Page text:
Laser Capture Microdisection
Laser capture microdissection is an important tool we use in our research. It is a bridging tool that allows for detailed molecular analysis of tissue while maintaining a crucial link of these molecules to the location within the tissue from which they are located.
We “look” at muscle using high-throughput technologies to study thousands of genes and proteins at time. These technologies can determine the relative amounts of tens of thousands of gene products within a single tissue specimen at the same time, resulting in huge datasets that we mine using bioinformatics
Laser capture microdissection allows us to relate these newer high-throughput technologies to more standard techniques of microscopy.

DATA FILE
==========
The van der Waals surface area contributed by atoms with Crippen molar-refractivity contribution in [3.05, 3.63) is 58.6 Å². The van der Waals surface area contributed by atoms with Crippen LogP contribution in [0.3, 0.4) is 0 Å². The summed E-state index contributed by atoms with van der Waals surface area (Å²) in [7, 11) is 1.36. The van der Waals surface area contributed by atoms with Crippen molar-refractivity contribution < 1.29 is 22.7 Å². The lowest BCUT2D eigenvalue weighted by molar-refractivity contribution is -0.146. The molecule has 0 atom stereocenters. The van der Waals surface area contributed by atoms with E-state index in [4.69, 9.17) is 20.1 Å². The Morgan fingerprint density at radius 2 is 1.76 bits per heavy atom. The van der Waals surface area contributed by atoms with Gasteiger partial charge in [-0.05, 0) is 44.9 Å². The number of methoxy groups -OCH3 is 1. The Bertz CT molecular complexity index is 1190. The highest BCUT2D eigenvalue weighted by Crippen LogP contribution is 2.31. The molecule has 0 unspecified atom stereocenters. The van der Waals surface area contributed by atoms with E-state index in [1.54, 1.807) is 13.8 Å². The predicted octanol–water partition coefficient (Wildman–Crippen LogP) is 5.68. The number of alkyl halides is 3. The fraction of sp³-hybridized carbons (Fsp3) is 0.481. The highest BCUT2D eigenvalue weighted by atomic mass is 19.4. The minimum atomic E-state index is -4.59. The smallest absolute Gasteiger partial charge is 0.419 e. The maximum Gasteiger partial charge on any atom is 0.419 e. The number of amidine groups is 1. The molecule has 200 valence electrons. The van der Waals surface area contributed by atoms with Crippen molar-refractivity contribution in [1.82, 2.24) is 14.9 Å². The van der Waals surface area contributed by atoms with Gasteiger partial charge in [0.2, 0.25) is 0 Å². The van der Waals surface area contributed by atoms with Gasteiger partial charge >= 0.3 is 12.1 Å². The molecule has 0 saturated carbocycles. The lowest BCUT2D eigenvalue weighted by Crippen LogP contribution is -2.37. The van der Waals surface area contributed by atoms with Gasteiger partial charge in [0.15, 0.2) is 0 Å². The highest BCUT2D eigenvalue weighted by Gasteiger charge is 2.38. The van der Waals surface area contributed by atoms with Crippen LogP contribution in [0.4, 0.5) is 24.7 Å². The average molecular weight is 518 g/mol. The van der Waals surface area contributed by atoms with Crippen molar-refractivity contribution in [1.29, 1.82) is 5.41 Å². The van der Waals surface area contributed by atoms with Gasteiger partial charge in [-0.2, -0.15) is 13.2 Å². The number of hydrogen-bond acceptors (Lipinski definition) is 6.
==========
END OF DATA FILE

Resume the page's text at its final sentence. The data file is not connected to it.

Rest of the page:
Laser capture microdissection allows for the removal from tissue of small structures in a manner that preserves the important molecules we are interested (RNA and protein); we can remove tissue parts as small as 5 micron diameter. In the example below, a cluster of five B cells (CD19+) are identified (panel labeled C), and one of these cells is selectively removed by laser capture (panel labeled D). This removed cell can then be studied through other means.